Anyone who has been working in the website field long enough will be familiar with the call.
“Oh, hi Craig. We’ve been thinking about it and we think we’re going to pull our website down.”
“That’s a shame,” I’d reply. “You don’t feel it’s performing for you?”
“No, it’s been up for a few years now and we’re not getting any sales through it at all.”
“Really? That’s unusual. Have you measured how many people have visited your website before either picking up the phone or visiting the store?”
“No, not really. We just count the emails we get from the website.”
“Ah, well there’s your problem,” I said. “You have no record of how many sales your website has assisted along the way.”
“But how could you credit the website with those? Surely they would have found us anyway?”
“Probably not. Your website not only provides a destination for search engine results, but is the key reason you get found for your important keywords. If you didn’t have a good website, you simply wouldn’t appear when people are searching for your product.”
“Really? Well, how can I prove the website’s effectiveness to the board of directors?”
“Well, let’s start by looking at your website statistics. That will tell us how many people have visited the website and even whether they visited the ‘Contact Us’ page, which is one measure of ‘conversion’. Obviously they wouldn’t visit the page unless they were considering calling you, emailing or dropping by.”
So I went away to check their vital statistics. In the case in question, I found that the website was getting around a healthy (for the size and category of business) 500 unique visits a week. Of these, about 300 were visiting the Contact Us page.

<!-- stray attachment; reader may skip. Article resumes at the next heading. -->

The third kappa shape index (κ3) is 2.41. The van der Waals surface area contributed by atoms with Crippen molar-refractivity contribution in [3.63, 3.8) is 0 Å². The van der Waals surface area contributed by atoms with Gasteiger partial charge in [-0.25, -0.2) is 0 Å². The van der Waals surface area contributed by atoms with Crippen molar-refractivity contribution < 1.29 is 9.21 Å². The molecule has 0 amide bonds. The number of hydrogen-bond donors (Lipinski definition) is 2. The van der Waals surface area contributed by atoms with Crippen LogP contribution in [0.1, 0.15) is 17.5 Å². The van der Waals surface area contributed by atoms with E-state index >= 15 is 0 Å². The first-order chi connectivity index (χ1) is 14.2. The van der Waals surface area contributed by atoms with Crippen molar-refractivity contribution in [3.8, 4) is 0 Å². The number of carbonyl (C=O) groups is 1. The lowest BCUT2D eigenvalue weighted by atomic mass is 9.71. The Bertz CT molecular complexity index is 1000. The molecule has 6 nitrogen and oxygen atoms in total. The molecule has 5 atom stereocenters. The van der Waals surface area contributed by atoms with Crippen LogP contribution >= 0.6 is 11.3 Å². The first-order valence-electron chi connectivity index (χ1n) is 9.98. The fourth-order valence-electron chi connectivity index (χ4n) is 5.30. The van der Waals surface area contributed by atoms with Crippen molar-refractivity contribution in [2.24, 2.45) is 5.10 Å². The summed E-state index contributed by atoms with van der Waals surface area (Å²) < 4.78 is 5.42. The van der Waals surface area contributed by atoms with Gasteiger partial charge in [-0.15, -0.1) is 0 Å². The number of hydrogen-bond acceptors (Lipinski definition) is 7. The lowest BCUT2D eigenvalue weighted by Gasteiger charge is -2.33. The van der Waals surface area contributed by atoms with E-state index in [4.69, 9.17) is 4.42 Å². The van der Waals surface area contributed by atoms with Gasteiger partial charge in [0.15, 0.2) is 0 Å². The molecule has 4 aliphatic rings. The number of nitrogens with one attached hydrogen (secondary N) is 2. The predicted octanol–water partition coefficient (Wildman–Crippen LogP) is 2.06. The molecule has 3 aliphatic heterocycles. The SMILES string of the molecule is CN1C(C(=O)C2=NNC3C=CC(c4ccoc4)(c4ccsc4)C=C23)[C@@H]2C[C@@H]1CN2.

I called back to let the business owner know.
“How many people actually visit your store in any given week?”
“About a hundred,” he replied. “Two hundred in peak season.”
“Well I can tell you your website gets about five times the visits your actual store gets on an average week.”
“You’re joking,” the business owner said.
“No, it’s all there. We have statistics since the site went up and it’s enjoying steady growth since you started.”
“That’s interesting, because business has actually been steadily improving over that time, but because we weren’t getting many emails, we thought it wasn’t working for us.”
The result of the conversation was that despite us offering to provide regular reports from the outset, the owners balked at the extra (small) cost of doing so.
Even though they had full access to their website statistics, they didn’t see it as important enough to monitor and so had no idea how effective it actually was.
The moral of this story is two-fold.
First, ensure you set key performance indicators and goals for your website growth. Second, take all measures possible to find out how customers are finding you – even down to the search engines and keywords they used to find your business.
If you don’t have actual statistics, just politely ask your customer when making the sale.
It’s also worth ensuring that your website has a comprehensive statistics package so as to get an accurate understanding of how many people are visiting the site and how many are going the next step to order, visit in person or phone you.
The good news is that the business owner happily reported back to the board that the website in fact was a key factor in the business’ recent growth and just how many customers were using it.
Since then they’ve increased their investment so as to add e-commerce functionality to the website along with relationship builders like email offers and social networking.
And their business has never been healthier as a result.
In addition to being a leading eBusiness educator to the smaller business sector, Craig Reardon is the founder and director of independent web services firm The E Team, which was established to address the special website and web marketing needs of SMEs in Melbourne and beyond.